If everyone was honest, they would admit that at some point they have felt lonely, particularly when everyone else seemed to be busy and having fun without including them. I’m a little old to say FOMO (which a while ago, it was MOFO, but that meant something quite different…), but I understand the concept. One of the downsides of social media is feeling even lonelier, and at these times, it can be really easy to start to believe that we don’t matter to anyone.
Whatever you do, don’t give in to that thought!!
Here’s why. We have an impact on each other, including people we don’t know. Even if we don’t interact with someone, we can still make a difference in their lives.
Right, you think. Is that even possible?
We are always watching each other, not necessarily in a dangerous, stalker kind of way, in a human way. Children are definitely watching everyone, and the truth is that action never stops in our lifetimes. This habit can bring out the best in us, the worst in us, and everything in between. It can also make us shift our lives in important ways.
One of the most eye opening ways that we have an impact on each other is when we die. Most people experience their hearts breaking as the results of the death of someone they love. Have you ever noticed other ways that the end of one person’s life alters another’s?
My father’s brother died suddenly from cancer when my father was in his 40s. He told me that his brother’s death made him realize that there were no guarantees in life, and that he better do all he wanted to do. My dad definitely lived by that insight, traveling, learning, loving and giving until he passed away himself.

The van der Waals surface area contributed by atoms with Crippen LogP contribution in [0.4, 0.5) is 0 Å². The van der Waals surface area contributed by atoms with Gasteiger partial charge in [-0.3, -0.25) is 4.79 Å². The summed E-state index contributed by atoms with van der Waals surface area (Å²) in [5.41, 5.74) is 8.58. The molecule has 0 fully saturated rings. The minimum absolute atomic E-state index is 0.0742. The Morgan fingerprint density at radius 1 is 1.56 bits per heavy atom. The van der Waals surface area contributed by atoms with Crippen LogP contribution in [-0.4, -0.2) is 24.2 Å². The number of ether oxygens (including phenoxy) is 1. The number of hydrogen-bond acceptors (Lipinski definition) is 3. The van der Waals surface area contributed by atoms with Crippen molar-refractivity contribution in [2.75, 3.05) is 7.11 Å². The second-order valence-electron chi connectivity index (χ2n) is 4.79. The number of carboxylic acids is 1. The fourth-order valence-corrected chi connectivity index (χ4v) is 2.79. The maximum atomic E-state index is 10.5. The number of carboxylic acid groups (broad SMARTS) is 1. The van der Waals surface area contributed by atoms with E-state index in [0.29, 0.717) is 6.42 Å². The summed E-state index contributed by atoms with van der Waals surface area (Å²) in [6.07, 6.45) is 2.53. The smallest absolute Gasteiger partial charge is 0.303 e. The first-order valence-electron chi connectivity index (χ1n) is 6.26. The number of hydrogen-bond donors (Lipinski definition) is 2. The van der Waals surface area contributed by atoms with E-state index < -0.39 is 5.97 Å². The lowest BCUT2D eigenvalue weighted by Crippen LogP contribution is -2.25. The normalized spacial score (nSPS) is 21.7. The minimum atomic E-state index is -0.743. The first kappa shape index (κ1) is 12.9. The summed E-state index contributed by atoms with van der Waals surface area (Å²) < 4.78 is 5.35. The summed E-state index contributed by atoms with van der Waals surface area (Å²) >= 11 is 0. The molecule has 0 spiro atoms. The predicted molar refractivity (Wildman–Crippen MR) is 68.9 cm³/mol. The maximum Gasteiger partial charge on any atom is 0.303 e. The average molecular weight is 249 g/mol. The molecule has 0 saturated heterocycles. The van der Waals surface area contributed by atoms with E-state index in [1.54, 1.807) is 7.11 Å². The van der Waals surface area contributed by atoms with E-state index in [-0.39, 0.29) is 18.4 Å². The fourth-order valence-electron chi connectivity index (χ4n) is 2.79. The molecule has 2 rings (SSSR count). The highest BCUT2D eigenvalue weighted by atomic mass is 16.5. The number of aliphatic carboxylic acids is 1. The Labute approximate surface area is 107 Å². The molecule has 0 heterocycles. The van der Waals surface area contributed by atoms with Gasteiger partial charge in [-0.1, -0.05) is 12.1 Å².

I dreamed of living in a different geographical area, but it never seemed to work out. When I was 49 years old, one of my dearest friends died, also from cancer and also at 49 years old. Similar to my dad, I accepted that I too don’t have the luxury of time. If I want something to happen in my life, I have to put it into action now, even if it’s terrifying. Things fell into place, and I was able to move with my family. Today I still experience amazement and gratitude that I was able to make that dream come true.
Years ago I learned that people are conduits for knowledge and growth, expressing divine guidance that we need if we look and listen. I have recently had another experience of a person dying close in age to my husband, and again, I stop to think about choices in my life and what I truly want, adjusting my course as a result. I knew this person very superficially, yet he has had a profound impact on my life. I’d like to believe that even though he’s gone, he knows how he affected me and many others.
Never ever believe that you don’t make a difference in this life!
Suze Gadol Anderson, LCSW
Authentic Insights, Inc.
Online counseling by appointment for all of Texas & Oregon